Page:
Flowers are reddish-purple and yellow, fragrant, similar to pea flowers, about 20–25 millimetres (0.79–0.98 in) wide and are produced at the leaf axis in elongated racemes about 20 centimetres (7.9 in) long. The flowering period extends from July through October. The fruit is a flat hairy pod about 8 centimetres (3.1 in) long with three seeds.
Kudzu's primary method of reproduction is asexual vegetative spread (cloning) which is aided by the ability to root wherever a stem is exposed to soil. For sexual reproduction, kudzu is entirely dependent on pollinators.
Although kudzu prefers forest regrowth and edge habitats with high sun exposure, the plant can survive in full sun or partial shade. These attributes of kudzu made it attractive as an ornamental plant for shading porches in the Southeastern United States, but they facilitated the growth of kudzu as it became a “structural parasite” of the southern states, enveloping entire structures when untreated and often referred to as “the vine that ate the south”.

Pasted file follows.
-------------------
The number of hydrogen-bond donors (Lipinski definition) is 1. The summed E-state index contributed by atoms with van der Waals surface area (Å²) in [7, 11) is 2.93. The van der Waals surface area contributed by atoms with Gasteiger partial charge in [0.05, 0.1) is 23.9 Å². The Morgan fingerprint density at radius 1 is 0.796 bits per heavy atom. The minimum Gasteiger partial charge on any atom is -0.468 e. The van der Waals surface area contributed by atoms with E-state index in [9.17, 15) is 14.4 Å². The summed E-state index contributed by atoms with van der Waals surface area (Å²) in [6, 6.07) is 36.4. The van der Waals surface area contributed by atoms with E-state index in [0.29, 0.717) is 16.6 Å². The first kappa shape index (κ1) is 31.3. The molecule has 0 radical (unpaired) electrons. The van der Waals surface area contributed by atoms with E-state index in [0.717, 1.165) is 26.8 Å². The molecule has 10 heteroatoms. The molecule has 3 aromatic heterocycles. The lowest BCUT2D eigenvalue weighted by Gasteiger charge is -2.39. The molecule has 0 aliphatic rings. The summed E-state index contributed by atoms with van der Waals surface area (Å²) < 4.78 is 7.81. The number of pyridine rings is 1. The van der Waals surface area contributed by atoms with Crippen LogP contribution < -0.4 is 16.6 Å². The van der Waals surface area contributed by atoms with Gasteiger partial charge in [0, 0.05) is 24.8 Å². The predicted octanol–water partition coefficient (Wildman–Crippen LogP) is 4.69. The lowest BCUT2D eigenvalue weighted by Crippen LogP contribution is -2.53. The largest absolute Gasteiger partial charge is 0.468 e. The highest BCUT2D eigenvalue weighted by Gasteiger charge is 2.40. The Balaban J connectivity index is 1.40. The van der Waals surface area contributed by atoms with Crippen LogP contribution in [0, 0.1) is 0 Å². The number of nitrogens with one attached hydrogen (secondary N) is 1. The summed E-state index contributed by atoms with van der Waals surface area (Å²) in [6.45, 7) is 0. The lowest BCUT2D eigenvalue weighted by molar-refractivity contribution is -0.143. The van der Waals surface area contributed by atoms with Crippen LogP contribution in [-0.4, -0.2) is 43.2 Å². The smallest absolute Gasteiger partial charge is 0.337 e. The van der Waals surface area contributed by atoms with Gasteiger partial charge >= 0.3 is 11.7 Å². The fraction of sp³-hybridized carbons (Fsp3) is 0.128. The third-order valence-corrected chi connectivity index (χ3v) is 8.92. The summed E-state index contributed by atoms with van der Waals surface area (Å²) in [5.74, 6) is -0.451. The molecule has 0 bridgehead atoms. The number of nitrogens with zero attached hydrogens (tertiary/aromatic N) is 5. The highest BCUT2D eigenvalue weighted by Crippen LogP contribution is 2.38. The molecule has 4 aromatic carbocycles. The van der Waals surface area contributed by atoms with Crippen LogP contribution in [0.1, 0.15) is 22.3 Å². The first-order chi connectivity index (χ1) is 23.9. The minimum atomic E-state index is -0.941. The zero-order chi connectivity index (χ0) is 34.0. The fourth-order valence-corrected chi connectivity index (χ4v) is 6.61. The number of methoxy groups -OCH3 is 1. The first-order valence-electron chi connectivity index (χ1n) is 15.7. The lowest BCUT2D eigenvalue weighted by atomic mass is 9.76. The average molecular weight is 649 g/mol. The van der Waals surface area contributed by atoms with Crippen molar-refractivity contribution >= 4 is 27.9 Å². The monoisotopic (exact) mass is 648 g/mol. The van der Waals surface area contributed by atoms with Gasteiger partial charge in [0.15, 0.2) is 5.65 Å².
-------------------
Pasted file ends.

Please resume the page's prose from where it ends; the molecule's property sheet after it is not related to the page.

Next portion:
Subspecies and varieties
- Pueraria montana var. chinensis (Ohwi) Sanjappa & Pradeep
- Pueraria montana var. lobata (Willd.) Sanjappa & Pradeep
- Pueraria montana var. thomsonii (Benth.) Wiersema ex D.B. Ward
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The natural range of Pueraria montana can be found in India, Myanmar, Indochina, China, Korea, Japan, Thailand, Malaysia, the Pacific Islands, and in north Australia. In its native habitat, it and its closely related species occur across wide areas; the species have diverged genetically due to vicariance. Its invasiveness can be attributed to similarities between both native and newly invaded niches, effectively expanding its habitable range into areas with climates it may not be able to endure otherwise.